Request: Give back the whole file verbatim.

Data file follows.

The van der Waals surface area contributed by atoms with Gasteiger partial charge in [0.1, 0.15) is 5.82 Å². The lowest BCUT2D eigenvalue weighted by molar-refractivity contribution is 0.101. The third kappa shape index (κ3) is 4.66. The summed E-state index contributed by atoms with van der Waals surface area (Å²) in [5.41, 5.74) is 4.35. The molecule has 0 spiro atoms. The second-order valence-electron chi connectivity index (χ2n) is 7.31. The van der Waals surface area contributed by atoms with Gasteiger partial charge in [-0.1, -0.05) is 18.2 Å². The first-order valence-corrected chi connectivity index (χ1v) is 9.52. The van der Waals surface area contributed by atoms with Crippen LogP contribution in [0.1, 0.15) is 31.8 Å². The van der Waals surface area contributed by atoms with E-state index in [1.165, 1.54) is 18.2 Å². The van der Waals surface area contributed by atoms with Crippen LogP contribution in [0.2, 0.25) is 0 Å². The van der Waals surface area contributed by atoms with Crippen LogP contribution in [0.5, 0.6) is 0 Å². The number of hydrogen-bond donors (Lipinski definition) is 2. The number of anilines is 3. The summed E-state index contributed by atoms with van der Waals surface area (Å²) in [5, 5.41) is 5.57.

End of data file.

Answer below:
The van der Waals surface area contributed by atoms with Gasteiger partial charge in [0.1, 0.15) is 5.82 Å². The lowest BCUT2D eigenvalue weighted by molar-refractivity contribution is 0.101. The third kappa shape index (κ3) is 4.66. The summed E-state index contributed by atoms with van der Waals surface area (Å²) in [5.41, 5.74) is 4.35. The molecule has 0 spiro atoms. The second-order valence-electron chi connectivity index (χ2n) is 7.31. The van der Waals surface area contributed by atoms with Gasteiger partial charge in [-0.1, -0.05) is 18.2 Å². The first-order valence-corrected chi connectivity index (χ1v) is 9.52. The van der Waals surface area contributed by atoms with Crippen LogP contribution in [0.1, 0.15) is 31.8 Å². The van der Waals surface area contributed by atoms with E-state index in [1.165, 1.54) is 18.2 Å². The van der Waals surface area contributed by atoms with Crippen LogP contribution in [0.2, 0.25) is 0 Å². The van der Waals surface area contributed by atoms with Crippen LogP contribution in [0.5, 0.6) is 0 Å². The number of hydrogen-bond donors (Lipinski definition) is 2. The number of anilines is 3. The summed E-state index contributed by atoms with van der Waals surface area (Å²) in [5, 5.41) is 5.57.